United States District Court, M.D. Tennessee, Nashville Division
A. TRAUGER U.S. District Judge
before the court are the Petitioner's pro se
Motion Under 28 U.S.C. § 2255 To Vacate, Set Aside, Or
Correct Sentence (Docket No. 1); a Supplement To Motion To
Vacate, Set Aside, Or Correct Sentence (Docket No. 10), filed
by counsel for the Petitioner; the Government's Response
(Docket No. 15); and the Petitioner's Reply (Docket No.
reasons set forth herein, the Motion Under 28 U.S.C. §
2255 To Vacate, Set Aside, Or Correct Sentence (Docket No. 1)
and the Supplement To Motion To Vacate, Set Aside, Or Correct
Sentence (Docket No. 10) are DENIED, and this action is
Petitioner pled guilty to drug trafficking, in violation of
21 U.S.C. § 841(a)(1); and being a convicted felon in
possession of a firearm, in violation of 18 U.S.C.
§§ 922(g)(1), 924. (Docket Nos. 13, 20, 21, 22 in
Case No. 3:13cr00155). Through the Plea Agreement, the
Petitioner acknowledged that he was a career offender under
the United States Sentencing Guidelines, and the parties
agreed to a total sentence of 151 months of imprisonment.
(Docket No. 22 in Case No. 3:13cr00155). At the subsequent
sentencing hearing, on March 4, 2014, the court imposed the
agreed 151-month sentence. (Docket Nos. 28, 29, 30 in Case
No.3:13cr00155). The record reveals that no appeal was taken.
28 U.S.C. § 2255 The Petitioner has
brought this action pursuant to 28 U.S.C. § 2255.
Section 2255 provides a statutory mechanism for challenging
the imposition of a federal sentence:
A prisoner in custody under sentence of a court established
by Act of Congress claiming the right to be released upon the
ground that the sentence was imposed in violation of the
Constitution or laws of the United States, or that the court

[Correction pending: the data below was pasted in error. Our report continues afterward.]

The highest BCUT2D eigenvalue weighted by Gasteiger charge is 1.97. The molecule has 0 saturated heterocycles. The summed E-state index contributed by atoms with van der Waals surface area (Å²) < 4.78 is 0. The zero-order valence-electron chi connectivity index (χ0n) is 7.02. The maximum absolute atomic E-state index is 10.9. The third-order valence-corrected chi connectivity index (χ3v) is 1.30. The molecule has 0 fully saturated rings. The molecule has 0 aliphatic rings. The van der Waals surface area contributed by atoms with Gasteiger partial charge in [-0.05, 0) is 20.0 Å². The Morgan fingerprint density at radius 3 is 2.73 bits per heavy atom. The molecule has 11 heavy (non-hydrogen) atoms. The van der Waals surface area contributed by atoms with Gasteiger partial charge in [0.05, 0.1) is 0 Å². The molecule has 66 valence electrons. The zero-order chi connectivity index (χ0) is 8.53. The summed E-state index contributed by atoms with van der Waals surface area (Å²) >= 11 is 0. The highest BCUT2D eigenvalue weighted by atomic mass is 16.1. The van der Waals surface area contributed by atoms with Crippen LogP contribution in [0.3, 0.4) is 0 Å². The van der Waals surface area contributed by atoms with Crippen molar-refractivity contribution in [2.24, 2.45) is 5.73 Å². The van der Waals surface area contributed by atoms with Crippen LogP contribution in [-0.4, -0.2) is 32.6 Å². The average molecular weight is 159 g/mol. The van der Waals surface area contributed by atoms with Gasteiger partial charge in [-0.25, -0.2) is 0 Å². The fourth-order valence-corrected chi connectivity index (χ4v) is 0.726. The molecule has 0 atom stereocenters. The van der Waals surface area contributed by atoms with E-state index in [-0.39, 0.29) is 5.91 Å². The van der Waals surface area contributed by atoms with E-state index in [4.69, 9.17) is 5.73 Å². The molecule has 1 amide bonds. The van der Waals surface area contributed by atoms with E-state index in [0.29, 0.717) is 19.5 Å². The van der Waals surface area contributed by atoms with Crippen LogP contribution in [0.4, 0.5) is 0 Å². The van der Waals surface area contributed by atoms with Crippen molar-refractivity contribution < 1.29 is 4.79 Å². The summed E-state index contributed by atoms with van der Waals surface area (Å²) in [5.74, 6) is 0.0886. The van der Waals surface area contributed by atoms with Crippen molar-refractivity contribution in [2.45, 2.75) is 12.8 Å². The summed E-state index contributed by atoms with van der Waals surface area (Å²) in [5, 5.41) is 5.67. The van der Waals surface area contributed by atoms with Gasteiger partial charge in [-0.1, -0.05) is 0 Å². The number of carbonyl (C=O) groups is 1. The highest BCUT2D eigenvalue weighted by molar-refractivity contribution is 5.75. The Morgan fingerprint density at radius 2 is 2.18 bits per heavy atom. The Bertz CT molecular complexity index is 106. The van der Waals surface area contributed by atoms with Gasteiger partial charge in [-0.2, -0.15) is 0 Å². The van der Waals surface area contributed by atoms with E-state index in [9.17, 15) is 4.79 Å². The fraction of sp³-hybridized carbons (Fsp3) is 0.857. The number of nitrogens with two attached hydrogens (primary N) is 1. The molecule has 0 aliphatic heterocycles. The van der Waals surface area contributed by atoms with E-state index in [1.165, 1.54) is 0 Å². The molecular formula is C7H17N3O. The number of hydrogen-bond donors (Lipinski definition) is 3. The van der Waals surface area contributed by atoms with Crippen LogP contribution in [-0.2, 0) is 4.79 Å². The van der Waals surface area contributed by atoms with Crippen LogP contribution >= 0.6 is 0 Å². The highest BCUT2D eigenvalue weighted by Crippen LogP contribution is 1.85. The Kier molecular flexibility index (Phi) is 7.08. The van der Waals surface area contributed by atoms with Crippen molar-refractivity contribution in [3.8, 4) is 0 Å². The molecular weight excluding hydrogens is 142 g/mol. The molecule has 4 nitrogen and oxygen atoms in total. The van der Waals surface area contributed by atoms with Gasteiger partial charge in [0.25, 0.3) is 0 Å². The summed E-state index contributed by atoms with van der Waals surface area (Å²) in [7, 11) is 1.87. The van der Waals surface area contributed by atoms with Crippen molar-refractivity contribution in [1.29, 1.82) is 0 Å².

was without jurisdiction to impose such sentence, or that the
sentence was in excess of the maximum authorized by law, or
is otherwise subject to collateral attack, may move the court
which imposed the sentence to vacate, set aside or correct
U.S.C. § 2255(a). In order to obtain relief under
Section 2255, a petitioner “‘ must demonstrate
the existence of an error of constitutional magnitude which
had a substantial and injurious effect or influence on the
guilty plea or the jury's verdict.'”
Humphress v. United States, 398 F.3d 855, 858 (6th
Cir. 2005)(quoting Griffin v. United States, 330
F.3d 733, 736 (6th Cir.2003)).
factual dispute arises in a § 2255 proceeding, the court
is to hold an evidentiary hearing to resolve the dispute.
Ray v. United States, 721 F.3d 758, 761 (6th Cir.
2013). An evidentiary hearing is not required, however, if
the record conclusively shows that the petitioner is not
entitled to relief. 28 U.S.C. § 2255(b); Ray,
721 F.3d at 761; Arredondo v. United States, 178
F.3d 778, 782 (6th Cir. 1999). A hearing is also
unnecessary “if the petitioner's allegations
‘cannot be accepted as true because they are
contradicted by the record, inherently incredible, or
conclusions rather than statements of fact.'”
reviewed the pleadings, briefs, and records filed in the
Petitioner's underlying criminal case, as well as the
filings in this case, the court finds it unnecessary to hold
an evidentiary hearing because the records conclusively
establish that the Petitioner is not entitled to relief on
the issues raised.
Johnson v. United States
Petitioner claims that his sentence should be vacated because
the Supreme Court's decision in Johnson v. United
States, U.S., 135 S.Ct. 2551, 192 L.Ed.2d 569 (2015)
undermines the validity of Section 4B1.1 of the Sentencing
Guidelines, the career offender guideline, which was applied
to him at sentencing. In Johnson, the Supreme Court
held that the so-called “residual clause” of the
Armed Career Criminal Act (“ACCA”), 18 U.S.C.
§ 924(e), is unconstitutionally vague. The ACCA imposes
a 15-year mandatory minimum sentence for defendants convicted
of certain firearms offenses who have three previous
convictions for a “violent felony” or a